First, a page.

Drabblecast 208 and Sumi-e
I’ve just finished another cover for the folks over at the Drabblecast. It should be coming out in the next couple of weeks. The story is “Hokkaido Green” by Aidan Doyle. It’s a quiet little story about aging, choices, generational divides, and a cell phone using wish granting brown bear. Great stuff!
This one was a lot of fun for me. I wanted to pay tribute to the artistic tradition in which the story is based, Japan. Some may know that I mostly use Sumi-e ink in f my drawings, this is more based on the qualities that the ink has, and not so much on tradition. (I actually use an ink well, not the stick that it traditionally comes in) Sumi-e ink has a wonderful liquidity, never gums up, and smells like earth in a light summer rain (it’s made from soot). But I almost never use the bamboo brush (i’ve played around with them, but haven’t produced much with them), and my work definitely isn’t zen like. The true sumi-e tradition is one of calm and a spare hand. The challenge in sumi-e ink painting is to evoke a scene, usually of nature, with the fewest number of marks possible. Ultimately it is a form of moving meditation, and true artists of the form must place themselves in a state of relaxation before beginning. I imagine that preparing ink from the stick form might assist in that goal.
In preparation to begin this piece I tried my hand at this a bit, and I have to say that is was quite an enriching experience. Though I didn’t come away with anything I think was exceptional or even very good, I don’t think that’s the point of this kind of exercise. I typically function on the complete opposite end of this spectrum when creating work, energetically sweeping my pencil across a page when I begin a piece, dancing back and forth from the page as I frantically try and narrow in on a good gesture or composition. The then diving in into the piece with thousands of little marks as I try to sculpt out the form of the thing in ink. It is a welcome change to stand back, clear my head, and make one clear, rich, decisive mark, and then making another one. It’s not really about being careful, that connotes restraint, or about being brash, that would be sloppyness, it’s both of these, but also neither. How’s that for zen nebulousness. It really comes down to an awareness of the body, the brush, the page, and the connection between them. Drawing like this causes one to be very very aware of the physicality of these elements. The more drawing I did the more I started to concentrate on the way the brush moved up against the page. Feeling the bristles as they slid across the smooth surface, and feeling the change as the ink drained into the pores. I also became very aware of the my hand and arm and shoulders, and waist, and stance. I wish I could say I became aware of my breathing and my heartbeat, it seems an natural extension, I imagine that is part of the goal, but that would be an exaggeration. In Art school we are taught about the awareness of the body as we draw. We learn that good marks don’t come from the fingers or the wrist, they come from the arm, the shoulder, and if you are working big enough, the whole body. But the aim felt somewhat different, it’s about achieving a good mark, it’s about achievement, or it was for me anyway. The knowledge of the body, therefore, becomes a tool to that aim. When you remove the pressure of achievement or failure, one is able to focus in on those details and concentrate on them with clarity.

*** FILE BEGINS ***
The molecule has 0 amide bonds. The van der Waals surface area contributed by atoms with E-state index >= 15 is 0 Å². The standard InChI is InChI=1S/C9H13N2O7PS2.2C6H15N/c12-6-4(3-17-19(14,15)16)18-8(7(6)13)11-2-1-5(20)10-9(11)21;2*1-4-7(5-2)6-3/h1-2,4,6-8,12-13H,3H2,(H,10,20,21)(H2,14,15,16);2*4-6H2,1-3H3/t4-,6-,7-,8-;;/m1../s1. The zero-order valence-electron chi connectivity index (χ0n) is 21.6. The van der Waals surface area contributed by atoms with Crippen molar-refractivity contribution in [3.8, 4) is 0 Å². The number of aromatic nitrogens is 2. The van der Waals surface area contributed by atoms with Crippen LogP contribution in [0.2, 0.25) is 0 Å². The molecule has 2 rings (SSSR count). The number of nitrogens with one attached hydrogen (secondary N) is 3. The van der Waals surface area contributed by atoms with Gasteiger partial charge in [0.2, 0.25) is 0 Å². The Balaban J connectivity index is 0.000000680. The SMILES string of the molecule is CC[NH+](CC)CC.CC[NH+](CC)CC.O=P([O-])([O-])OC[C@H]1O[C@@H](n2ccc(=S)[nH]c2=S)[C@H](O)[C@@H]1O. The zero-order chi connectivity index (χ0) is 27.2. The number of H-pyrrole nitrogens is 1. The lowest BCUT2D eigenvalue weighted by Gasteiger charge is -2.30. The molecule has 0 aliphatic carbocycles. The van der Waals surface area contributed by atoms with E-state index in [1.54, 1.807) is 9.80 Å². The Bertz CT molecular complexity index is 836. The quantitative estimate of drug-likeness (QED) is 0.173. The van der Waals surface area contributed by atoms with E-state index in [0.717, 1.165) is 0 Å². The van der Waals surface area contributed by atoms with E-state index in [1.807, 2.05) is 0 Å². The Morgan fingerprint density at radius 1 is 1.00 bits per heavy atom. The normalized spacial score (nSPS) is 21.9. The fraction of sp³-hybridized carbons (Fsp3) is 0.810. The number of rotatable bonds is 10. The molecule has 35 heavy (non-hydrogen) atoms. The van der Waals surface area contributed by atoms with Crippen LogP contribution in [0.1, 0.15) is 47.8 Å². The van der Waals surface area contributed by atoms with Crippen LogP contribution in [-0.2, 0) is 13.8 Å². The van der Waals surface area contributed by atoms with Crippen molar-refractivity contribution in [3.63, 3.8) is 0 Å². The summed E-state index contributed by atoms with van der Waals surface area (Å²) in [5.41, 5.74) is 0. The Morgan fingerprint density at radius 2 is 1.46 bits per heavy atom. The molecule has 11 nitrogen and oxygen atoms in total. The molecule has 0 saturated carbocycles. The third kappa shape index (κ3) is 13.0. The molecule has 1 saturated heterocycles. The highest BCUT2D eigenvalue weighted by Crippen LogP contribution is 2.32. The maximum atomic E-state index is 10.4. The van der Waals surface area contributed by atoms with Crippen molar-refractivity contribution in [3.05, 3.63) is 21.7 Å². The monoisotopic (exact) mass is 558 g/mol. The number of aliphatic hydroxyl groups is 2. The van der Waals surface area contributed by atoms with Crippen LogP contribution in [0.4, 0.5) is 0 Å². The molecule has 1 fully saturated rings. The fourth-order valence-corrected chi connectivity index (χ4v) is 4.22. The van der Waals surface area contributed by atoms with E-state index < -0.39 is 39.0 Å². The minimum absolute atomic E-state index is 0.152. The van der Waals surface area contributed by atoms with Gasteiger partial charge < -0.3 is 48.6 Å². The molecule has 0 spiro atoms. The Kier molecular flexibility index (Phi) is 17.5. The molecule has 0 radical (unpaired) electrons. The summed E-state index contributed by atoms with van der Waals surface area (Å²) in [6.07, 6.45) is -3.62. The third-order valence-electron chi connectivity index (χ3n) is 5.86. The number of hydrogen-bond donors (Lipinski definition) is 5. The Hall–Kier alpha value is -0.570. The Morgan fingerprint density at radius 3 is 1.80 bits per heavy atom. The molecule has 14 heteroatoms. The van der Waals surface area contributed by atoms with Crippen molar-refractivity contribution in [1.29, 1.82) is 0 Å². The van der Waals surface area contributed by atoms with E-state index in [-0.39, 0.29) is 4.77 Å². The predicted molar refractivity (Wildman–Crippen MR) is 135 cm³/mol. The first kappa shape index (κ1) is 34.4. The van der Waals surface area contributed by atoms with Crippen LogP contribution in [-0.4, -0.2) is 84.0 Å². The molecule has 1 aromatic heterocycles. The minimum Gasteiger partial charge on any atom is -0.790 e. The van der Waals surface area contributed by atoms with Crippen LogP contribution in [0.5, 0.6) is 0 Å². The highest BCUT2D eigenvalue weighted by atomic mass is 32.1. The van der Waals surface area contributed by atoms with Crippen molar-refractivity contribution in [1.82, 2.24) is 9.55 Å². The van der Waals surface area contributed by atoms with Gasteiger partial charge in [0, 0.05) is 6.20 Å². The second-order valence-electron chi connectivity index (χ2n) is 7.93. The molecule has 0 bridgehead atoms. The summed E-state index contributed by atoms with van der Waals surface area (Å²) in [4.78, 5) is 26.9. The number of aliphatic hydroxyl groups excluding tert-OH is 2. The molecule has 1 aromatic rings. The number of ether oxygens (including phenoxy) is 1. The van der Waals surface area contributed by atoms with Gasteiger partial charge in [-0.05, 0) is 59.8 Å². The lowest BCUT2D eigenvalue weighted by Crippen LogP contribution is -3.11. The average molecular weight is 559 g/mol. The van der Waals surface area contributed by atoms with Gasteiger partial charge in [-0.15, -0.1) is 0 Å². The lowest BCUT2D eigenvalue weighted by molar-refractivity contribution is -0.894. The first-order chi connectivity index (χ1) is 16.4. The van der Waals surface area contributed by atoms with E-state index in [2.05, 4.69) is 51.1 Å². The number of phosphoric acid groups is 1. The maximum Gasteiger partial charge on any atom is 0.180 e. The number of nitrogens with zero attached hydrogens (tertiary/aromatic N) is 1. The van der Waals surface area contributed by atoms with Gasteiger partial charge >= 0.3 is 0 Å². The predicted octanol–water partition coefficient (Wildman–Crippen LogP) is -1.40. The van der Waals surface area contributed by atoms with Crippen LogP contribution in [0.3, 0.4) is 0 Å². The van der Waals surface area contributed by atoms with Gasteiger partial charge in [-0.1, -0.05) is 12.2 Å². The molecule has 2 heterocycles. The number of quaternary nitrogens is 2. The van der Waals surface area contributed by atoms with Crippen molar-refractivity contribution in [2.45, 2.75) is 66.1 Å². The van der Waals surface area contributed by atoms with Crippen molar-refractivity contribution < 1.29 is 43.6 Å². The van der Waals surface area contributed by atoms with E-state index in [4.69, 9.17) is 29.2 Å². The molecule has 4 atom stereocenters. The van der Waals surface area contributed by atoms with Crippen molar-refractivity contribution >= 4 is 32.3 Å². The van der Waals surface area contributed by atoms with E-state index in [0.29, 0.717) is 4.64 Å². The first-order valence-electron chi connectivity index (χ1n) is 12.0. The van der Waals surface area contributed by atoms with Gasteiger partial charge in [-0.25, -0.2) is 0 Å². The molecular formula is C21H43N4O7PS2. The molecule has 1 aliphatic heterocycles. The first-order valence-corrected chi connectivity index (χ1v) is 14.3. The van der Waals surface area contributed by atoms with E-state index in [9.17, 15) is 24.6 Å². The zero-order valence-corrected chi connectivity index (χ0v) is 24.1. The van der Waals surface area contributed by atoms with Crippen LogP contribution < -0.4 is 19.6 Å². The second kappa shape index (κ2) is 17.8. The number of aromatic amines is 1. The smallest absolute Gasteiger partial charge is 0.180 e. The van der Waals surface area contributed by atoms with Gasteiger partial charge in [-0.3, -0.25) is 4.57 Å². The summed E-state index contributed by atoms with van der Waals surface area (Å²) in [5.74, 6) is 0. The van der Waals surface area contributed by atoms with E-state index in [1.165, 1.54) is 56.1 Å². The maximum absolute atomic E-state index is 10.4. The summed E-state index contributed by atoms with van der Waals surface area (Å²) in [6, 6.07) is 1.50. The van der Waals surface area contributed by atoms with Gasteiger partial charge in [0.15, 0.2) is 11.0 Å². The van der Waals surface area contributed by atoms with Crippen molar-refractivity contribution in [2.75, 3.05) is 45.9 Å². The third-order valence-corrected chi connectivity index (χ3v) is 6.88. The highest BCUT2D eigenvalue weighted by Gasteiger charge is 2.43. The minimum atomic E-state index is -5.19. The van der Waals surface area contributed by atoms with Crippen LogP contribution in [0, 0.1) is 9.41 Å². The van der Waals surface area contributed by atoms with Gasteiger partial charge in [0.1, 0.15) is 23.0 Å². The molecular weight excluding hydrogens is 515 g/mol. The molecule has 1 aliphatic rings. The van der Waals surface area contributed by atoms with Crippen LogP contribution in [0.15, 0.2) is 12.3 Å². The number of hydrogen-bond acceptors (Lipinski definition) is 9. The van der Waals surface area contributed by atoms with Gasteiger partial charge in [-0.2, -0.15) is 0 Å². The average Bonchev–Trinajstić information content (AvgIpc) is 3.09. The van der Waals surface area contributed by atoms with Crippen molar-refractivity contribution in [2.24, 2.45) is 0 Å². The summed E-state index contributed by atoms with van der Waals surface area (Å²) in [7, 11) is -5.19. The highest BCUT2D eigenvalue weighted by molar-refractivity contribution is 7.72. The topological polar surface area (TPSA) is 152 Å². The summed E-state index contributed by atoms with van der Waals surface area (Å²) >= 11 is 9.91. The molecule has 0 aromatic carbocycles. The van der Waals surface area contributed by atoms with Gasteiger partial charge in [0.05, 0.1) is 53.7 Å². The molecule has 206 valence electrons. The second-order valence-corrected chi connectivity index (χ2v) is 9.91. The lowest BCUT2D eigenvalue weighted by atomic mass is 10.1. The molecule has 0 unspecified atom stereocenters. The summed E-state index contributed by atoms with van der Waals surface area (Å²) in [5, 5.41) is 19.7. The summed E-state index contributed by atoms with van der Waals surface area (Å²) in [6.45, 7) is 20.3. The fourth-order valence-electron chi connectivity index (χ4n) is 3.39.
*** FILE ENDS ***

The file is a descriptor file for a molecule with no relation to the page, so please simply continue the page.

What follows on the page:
I don’t actually know if anything I discovered in this process is actually accurate to the tradition of the art. All I know is what little I’ve read, and the things I felt when doing it, and thought of when reflecting upon the experience. As Hearty White might say, I don’t know, I’m not an expert, I’m just doing it, you can do it to, you don’t need to be an expert to do something, you just do it. If you DO know more about this and want to chime in, I’d love to hear what you have to say.
Well, I have rambled on about this enough. I hope you enjoy the piece, and maybe you’ll give the sumi-e tradition a try.